The Johnsville district is in south-central Plumas County. Both a lode- and placer-gold district, it is at the north end of a major belt of gold mineralization that extends southward through the Sierra City district in Sierra County (see fig. 22, p. 116).
The river and stream gravels in the general area were first placer-mined in 1849 or 1850. The Eureka quartz vein, discovered in 1851, quickly brought many miners to the region, and most of the area was soon covered with claims. Considerable coarse gold was recovered from the creeks and considerable high-grade ore from the lode mines during those early years. Both the Plumas-Eureka and the Jamison mines were operated on a major scale until the early 1900s, when mining activity in the area declined. Johnsville was named for William Johns, manager of the Plumas-Eureka mine. There was intermittent activity in the district from the period of World War I until around 1943.
The area suffered from a number of disastrous fires. Part of the town and some of the mines became Plumas-Eureka State Park in 1959. The value of the total output of the district is unknown, and there have been a number of extravagant claims. The author estimates the production to be somewhere between $10 million and $20 million. This was a well-known early-day "snowshoe" or ski resort area.
A considerable variety of rocks crops out in this district, including north- and northwest-trending belts of slate, schist, quartzite, and limestone on the west; metadacite or quartz porrhyry to the south; a gabbroic intrusion in the centra portion; and greenstone to the east. Portions of the region are overlain by Tertiary andesite. Much of the central portion of the area is covered with glacial detritus. A number of patches of Tertiary gravels yielded gold in the early days. Massive bodies of magnetite are found to the west.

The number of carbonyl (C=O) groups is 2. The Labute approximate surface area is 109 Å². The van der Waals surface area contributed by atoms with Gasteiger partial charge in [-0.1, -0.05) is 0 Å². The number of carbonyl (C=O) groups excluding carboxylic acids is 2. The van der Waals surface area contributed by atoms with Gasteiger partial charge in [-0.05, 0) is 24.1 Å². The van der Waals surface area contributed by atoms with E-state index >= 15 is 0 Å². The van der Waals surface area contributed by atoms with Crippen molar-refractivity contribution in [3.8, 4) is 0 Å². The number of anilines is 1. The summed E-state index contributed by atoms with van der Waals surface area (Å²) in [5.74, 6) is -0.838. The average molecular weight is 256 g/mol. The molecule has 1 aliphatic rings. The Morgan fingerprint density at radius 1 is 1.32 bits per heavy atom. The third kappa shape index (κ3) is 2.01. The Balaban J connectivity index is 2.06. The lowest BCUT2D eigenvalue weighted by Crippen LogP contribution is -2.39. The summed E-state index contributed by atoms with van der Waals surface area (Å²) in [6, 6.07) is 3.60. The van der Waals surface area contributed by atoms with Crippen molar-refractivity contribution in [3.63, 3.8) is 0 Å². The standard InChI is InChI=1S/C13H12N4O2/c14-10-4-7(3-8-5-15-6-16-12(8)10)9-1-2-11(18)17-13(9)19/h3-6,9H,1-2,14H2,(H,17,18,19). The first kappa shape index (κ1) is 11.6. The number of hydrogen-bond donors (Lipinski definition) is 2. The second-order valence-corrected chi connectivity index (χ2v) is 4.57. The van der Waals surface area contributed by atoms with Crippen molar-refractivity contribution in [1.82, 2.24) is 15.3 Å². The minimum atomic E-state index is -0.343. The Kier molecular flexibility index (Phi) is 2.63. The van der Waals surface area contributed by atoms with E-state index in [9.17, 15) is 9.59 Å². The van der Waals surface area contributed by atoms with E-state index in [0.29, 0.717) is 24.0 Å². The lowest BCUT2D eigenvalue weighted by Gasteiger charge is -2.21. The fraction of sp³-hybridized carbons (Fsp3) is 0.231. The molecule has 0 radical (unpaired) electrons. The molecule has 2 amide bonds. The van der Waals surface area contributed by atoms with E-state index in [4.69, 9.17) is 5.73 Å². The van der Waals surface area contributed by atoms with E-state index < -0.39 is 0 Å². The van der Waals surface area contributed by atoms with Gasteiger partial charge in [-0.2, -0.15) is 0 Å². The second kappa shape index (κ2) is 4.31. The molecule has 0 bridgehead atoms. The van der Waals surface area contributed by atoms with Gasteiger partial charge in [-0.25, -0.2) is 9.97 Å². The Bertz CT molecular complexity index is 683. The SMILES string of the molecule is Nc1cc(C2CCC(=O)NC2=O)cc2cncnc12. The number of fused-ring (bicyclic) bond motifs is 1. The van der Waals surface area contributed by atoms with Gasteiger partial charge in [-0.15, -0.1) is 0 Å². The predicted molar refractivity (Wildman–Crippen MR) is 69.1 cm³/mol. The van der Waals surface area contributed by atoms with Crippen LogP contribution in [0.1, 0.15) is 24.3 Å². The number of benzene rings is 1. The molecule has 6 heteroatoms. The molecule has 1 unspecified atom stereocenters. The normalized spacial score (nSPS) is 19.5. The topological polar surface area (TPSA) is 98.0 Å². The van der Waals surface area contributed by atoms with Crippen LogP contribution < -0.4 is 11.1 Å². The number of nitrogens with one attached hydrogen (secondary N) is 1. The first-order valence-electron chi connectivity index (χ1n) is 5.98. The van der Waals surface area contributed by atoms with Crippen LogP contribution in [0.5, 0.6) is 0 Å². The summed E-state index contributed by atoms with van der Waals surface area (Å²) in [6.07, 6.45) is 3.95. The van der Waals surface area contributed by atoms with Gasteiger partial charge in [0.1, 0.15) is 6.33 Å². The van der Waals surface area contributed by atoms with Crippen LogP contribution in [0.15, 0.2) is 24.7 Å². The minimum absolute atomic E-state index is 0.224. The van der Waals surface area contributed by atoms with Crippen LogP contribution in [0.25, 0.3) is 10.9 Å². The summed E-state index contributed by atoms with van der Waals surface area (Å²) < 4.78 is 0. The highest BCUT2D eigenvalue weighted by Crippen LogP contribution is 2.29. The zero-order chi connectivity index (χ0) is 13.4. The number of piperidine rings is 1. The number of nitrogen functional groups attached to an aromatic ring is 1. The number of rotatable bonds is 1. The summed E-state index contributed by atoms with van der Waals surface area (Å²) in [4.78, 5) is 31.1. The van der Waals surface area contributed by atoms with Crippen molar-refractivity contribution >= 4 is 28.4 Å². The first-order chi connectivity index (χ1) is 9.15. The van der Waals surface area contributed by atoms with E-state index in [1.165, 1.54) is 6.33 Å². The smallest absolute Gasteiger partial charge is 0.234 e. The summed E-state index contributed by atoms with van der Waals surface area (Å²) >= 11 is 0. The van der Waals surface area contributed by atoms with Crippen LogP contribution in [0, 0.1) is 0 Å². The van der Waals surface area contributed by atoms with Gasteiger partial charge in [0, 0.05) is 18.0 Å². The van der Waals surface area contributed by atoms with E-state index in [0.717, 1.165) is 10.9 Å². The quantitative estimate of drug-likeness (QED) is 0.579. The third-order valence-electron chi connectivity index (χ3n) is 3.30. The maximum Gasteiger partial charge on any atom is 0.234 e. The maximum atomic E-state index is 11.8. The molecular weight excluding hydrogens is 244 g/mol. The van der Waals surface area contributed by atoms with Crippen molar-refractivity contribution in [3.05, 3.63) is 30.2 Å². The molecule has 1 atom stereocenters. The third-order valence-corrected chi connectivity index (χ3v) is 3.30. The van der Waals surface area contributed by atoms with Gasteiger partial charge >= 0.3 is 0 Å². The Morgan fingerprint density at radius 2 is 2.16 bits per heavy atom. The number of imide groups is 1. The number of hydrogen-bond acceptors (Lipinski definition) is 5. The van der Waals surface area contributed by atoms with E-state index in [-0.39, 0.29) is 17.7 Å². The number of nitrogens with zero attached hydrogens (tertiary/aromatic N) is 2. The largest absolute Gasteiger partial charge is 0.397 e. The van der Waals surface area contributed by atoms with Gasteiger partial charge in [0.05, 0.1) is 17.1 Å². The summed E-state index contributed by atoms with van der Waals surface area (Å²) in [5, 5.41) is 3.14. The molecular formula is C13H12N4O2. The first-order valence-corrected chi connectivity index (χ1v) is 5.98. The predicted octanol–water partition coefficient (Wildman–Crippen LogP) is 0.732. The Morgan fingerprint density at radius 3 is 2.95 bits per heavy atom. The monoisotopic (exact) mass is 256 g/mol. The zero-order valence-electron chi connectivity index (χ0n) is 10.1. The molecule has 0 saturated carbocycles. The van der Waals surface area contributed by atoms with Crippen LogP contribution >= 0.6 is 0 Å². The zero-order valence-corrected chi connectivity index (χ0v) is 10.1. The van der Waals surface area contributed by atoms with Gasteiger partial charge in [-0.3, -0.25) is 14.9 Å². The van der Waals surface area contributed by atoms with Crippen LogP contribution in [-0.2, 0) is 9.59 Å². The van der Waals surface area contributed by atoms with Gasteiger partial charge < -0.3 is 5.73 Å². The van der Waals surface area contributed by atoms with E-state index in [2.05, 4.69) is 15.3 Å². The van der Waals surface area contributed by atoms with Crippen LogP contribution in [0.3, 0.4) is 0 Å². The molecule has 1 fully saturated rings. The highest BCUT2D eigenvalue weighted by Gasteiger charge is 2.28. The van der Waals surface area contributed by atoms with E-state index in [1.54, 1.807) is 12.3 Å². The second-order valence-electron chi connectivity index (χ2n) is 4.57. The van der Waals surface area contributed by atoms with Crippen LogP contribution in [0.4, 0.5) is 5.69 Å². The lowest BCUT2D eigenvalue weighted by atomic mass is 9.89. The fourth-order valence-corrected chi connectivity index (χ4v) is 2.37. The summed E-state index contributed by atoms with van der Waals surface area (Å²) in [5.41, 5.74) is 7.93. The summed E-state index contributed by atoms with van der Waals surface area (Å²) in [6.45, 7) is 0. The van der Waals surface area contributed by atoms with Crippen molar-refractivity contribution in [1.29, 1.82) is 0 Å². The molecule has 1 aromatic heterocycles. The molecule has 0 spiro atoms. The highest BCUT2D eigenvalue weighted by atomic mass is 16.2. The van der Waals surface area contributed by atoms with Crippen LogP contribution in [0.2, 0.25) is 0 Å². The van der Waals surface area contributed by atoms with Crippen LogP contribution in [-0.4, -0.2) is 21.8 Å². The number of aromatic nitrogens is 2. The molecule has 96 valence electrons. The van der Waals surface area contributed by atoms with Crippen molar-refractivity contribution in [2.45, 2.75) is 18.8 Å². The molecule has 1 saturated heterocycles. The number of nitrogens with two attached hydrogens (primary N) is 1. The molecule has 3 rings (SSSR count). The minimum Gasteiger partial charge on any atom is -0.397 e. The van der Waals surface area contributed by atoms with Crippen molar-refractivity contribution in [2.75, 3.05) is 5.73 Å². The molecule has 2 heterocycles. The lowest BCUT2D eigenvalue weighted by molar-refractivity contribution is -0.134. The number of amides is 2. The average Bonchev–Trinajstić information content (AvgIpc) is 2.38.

There are a number of north- and northwest-trending quartz veins and several wide complex systems of quartz veins. The individual veins usually are only a few feet thick. These contain free gold and often abundant pyrite and varying amounts of galena, chalcopyrite, and arsenopyrite. A number of high-grade pockets were taken from near the surface in the early days. Milling-grade ore contained from a few dollars to more than one ounce gold per ton. The sulfide concentrates sometimes held more than $150 in gold per ton. The ore shoots had horizontal stoping lengths of as much as several hundred feet.
Lode: Jamison $1.5 million+, Plumas-Eureka $8 million+, Plumas-Mohawk, Round Lake. Placer: Beckwith Cons. drift, Continental drift, Queen drift, Brown Bear hydraulic.
Averill, C. V., 1928, Mines and mineral resources of Plumas County: California Div. Mines Rept. 24, p. 261-316.
Averill, C. V., 1937, Mines and mineral resources of Plumas County: California Div. Mines Rept. 33, pp. 79-143.
Durrell. Cordell, 1959, Tertiary stratigraphy of the Blairsden quadrangle. Plumas County, California: Univ. of Calif., Pubs. in Geol. Sci, vol. 34, no. 3, pp. 161-192.Irelan, William, 1888, Plumas-Eureka mine: California Min. Bur. Rept. 8, pp. 476-478.
Jackson, W. T., 1960, A history of mining in the Plumas-Eureka State Park area, 1851-1890: California Div. Beaches and Parks, 56 pp.
Jackson, W. T., 1961, A history of mining in the Plumas-Eureka State Park area, 1890-1943: Calif. Division Beaches and Parks, 48 pp.
Lindgren, Waldemar, 1911, Tertiary gravels of the Sierra Nevada: U.S. Geol. Survey Prof. Paper 73, p. 112.
MacBoyle, Errol, 1920, Plumas County, Johnsonville mining district: California Min. Bur. Rept. 16, pp. 21-27.
Turner, H. W., 1897, Downieville folio, California: U. S. Geol. Survey Geol. Atlas of the U. S., folio 37, 8 pp.
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